I am a father of three children.
I have a 16-year-old daughter, a 13-year-old son and a 10-year-old son.
And I just got a message from a client of mine over in The Lion's Den.
He said, "Sean, my son, he likes to play video games and do all these things."
And he was frustrated.
He's like, "I want him to be out earning extra money and doing different things," and so on and so forth.
I shared with him and I want to share with you something that I learned a few years ago from a very wise man.
He told me that, as I was a Mormon missionary, I was teaching this family the discussions, and one of their kids didn't want to have it.
He just wasn't participating.
He wasn't there.
He didn't want to...
He was just kind of aloof and he loved to play video games.
And so I asked my mission president, I said, "President, what do I do to try and connect with this kid?"
And he said, "Play video games with him."
And I was like, "Okay, cool."
And I can tell you that I took that lesson and I have taken that lesson into being a father.
And I can tell you that there's a lot of things that my kids do admit they're involved with that don't concern me, that I don't really care about.
My son who is 13, him and his friends like to play Fortnite.
I really could care less about video games.
I didn't really grow up with them.
I'm not good at them.
I've still never beat super Mario brothers, which... whatever.
But I realized that like my son enjoys this. He doesn't play for hours and hours.
They play every now and again.
And I can tell you like me stepping into his world and having him teach me how to play Fortnite.
He kicks my ass every single time.
But the reality is, we bond there.
And a lot of parents right now feel disconnected from their kids because of technology or because of this.
Or dads want their kids to be hustlers and entrepreneurs and builders like they are, and I can tell you that these kids are growing up in a completely different day and age.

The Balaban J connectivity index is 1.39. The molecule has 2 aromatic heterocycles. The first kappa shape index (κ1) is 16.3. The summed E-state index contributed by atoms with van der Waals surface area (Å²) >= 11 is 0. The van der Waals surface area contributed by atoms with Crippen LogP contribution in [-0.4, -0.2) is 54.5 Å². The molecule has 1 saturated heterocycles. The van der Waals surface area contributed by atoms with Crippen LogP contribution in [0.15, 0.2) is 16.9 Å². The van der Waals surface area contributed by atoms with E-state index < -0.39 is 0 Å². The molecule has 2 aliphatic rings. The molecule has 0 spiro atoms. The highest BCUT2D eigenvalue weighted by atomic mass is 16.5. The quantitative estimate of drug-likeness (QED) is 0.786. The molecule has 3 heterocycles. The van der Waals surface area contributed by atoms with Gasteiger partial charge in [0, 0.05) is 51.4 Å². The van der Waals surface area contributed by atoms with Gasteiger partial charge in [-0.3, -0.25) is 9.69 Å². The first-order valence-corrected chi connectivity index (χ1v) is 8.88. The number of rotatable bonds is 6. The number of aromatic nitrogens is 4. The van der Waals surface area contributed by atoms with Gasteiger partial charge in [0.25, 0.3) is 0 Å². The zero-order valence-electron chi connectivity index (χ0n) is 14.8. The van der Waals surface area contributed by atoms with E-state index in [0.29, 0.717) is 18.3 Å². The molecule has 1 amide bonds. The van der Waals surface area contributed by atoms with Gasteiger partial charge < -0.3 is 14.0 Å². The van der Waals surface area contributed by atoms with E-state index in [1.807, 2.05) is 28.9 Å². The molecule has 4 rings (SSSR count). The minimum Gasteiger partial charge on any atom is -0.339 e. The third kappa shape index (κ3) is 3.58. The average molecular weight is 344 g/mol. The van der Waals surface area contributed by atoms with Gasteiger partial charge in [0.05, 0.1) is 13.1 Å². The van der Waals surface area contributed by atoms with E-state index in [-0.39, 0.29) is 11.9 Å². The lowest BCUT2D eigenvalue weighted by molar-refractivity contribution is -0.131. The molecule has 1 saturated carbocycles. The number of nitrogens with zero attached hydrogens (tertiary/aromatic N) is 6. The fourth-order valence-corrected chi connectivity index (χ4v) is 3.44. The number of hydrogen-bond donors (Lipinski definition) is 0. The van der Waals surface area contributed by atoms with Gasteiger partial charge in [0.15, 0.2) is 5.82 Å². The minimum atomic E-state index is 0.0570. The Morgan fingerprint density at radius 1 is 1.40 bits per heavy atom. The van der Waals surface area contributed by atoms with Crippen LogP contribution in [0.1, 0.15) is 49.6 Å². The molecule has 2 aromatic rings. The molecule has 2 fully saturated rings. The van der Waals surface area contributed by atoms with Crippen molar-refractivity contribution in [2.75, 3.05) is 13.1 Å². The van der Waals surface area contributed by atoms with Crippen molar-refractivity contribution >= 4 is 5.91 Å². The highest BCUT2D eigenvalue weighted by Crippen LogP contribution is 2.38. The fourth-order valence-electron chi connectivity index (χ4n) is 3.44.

But you and I grew up, a parent when we were kids, it's not very far off.
Kids are looking for connection, man.
If you want to connect with your kid, go inside of their world.
Find out what they love.
Find out what they like.
My daughter loves horses and I've hired some very, very, very good trainers to teach my daughter about horses.
My daughter knows way more than me about horses.
When I show up to the barn, even though they're my horses, I don't try and pretend that I know more than she does.
I let her teach me. I let her share with me.
I let her show me the things that she knows.
Just contemplate that parents.
If you have a kid that you're struggling with, that you're struggling connecting with, that you feel as aloof or they play video games, and you want to build a bond and a friendship and a connection with your children, go inside of their world.
Find out what they love, find out what they love to do.
And it might not be something that you even give a shit about.
But if you give a shit about them, you're going to give a shit about their world.
Stop and play video games with them for a minute.
Let them teach you something.
Let them share with you what it is that they're really good at or what they do.
It might not be what you like.
But I promise you, it'll build a bond and a friendship with your kids that will be forever remembered.
My friends, if you have kids, if you're a parent, if you know a parent, if you know somebody who has kids, please share this message with them.
Have an amazing day.
God Bless America.